Hypohydration decreases cutaneous vasodilation and sweating during heat stress, but it is unknown if these decrements are from postsynaptic (i.e. sweat gland/blood vessel) alterations. Purpose: To determine if hypohydration affects postsynaptic cutaneous vasodilation and sweating responses. Methods: 12 healthy men participated in euhydrated (EU) and hypohydrated (HY) trials, with hypohydration induced via fluid restriction and passive heat-stress. Changes in cutaneous vascular conductance (CVC; %max) in response to incremental intradermal infusion of the endothelium-independent vasodilator sodium nitroprusside (SNP) and the endothelium-dependent vasodilator methacholine chloride (MCh) were assessed by laser Doppler flowmetry. Local sweat rate (LSR) was simultaneously assessed at the MCh site via ventilated capsule. At the end of the last dose, maximal CVC was elicited by delivering a maximal dose of SNP (5x10-2 M) for 30 min to both sites with simultaneous local heating (~44°C) at the SNP site. The concentration of drug needed to elicit 50% of the maximal response (Log EC50) was compared between hydration conditions. Results: %BM loss was greater when HY vs. EU (-2.2 ± 0.7 vs. -0.1 ± 0.7%, P < 0.001). Log EC50 of endothelium-dependent CVC was lower when EU (-3.62 ± 0.22) versus HY (-2.93 ± 0.08; P = 0.044). Hypohydration did not significantly alter endothelium-independent CVC or LSR (both P > 0.05). Conclusion: Hypohydration attenuated endothelium-dependent CVC but did not affect endothelium-independent CVC or LSR responses. These data suggest that reductions in skin blood flow accompanying hypohydration can be partially attributed to altered postsynaptic function.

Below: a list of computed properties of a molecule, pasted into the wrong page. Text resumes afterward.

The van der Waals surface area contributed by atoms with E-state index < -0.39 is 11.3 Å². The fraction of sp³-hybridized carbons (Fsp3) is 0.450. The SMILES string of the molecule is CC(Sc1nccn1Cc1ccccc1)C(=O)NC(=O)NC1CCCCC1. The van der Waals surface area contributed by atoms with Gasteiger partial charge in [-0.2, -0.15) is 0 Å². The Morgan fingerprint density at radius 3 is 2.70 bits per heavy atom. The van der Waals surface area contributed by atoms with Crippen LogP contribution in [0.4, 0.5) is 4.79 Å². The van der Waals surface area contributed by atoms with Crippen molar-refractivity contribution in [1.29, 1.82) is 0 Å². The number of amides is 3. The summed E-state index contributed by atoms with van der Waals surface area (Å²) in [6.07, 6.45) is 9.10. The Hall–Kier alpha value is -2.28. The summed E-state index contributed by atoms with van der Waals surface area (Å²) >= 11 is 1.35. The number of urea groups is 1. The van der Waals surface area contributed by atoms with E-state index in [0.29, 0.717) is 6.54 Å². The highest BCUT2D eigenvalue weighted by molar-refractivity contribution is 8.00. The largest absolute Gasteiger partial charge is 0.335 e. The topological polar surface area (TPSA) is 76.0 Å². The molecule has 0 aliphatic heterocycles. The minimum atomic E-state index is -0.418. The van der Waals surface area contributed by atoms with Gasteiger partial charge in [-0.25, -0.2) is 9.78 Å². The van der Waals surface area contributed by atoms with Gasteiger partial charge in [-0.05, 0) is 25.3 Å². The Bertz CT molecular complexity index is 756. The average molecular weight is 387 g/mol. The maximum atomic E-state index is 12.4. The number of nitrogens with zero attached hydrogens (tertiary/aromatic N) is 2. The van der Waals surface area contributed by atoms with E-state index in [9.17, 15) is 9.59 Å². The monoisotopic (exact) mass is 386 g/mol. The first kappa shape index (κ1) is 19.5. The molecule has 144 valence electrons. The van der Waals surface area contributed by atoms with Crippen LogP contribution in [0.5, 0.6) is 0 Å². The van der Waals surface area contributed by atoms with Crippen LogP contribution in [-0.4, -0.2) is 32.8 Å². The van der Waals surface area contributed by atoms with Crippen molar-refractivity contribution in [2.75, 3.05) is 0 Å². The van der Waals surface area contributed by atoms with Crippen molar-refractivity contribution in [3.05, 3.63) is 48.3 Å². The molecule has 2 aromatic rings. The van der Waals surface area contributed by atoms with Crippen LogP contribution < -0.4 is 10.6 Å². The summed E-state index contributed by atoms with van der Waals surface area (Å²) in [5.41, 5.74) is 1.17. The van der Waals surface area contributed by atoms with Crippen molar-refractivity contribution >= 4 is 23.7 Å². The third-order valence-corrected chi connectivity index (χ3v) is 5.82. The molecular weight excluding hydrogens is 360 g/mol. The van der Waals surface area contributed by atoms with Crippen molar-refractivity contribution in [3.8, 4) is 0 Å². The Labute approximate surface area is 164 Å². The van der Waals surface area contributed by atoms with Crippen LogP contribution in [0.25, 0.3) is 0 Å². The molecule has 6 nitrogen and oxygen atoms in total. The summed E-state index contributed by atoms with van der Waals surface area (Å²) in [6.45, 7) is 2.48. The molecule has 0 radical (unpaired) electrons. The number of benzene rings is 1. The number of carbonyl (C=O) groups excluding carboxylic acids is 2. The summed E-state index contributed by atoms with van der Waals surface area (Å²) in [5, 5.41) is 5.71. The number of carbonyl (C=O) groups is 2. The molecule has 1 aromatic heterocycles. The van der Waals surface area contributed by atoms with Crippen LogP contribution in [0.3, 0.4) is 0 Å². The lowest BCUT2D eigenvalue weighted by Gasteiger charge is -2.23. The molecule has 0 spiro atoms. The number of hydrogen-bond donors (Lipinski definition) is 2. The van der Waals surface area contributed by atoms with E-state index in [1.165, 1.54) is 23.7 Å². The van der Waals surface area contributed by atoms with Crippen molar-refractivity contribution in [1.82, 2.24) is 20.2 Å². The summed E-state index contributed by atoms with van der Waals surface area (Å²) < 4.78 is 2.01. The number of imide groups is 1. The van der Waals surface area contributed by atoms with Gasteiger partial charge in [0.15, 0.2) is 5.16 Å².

- skin blood flow
- Copyright © 2017, American Journal of Physiology-Regulatory, Integrative and Comparative Physiology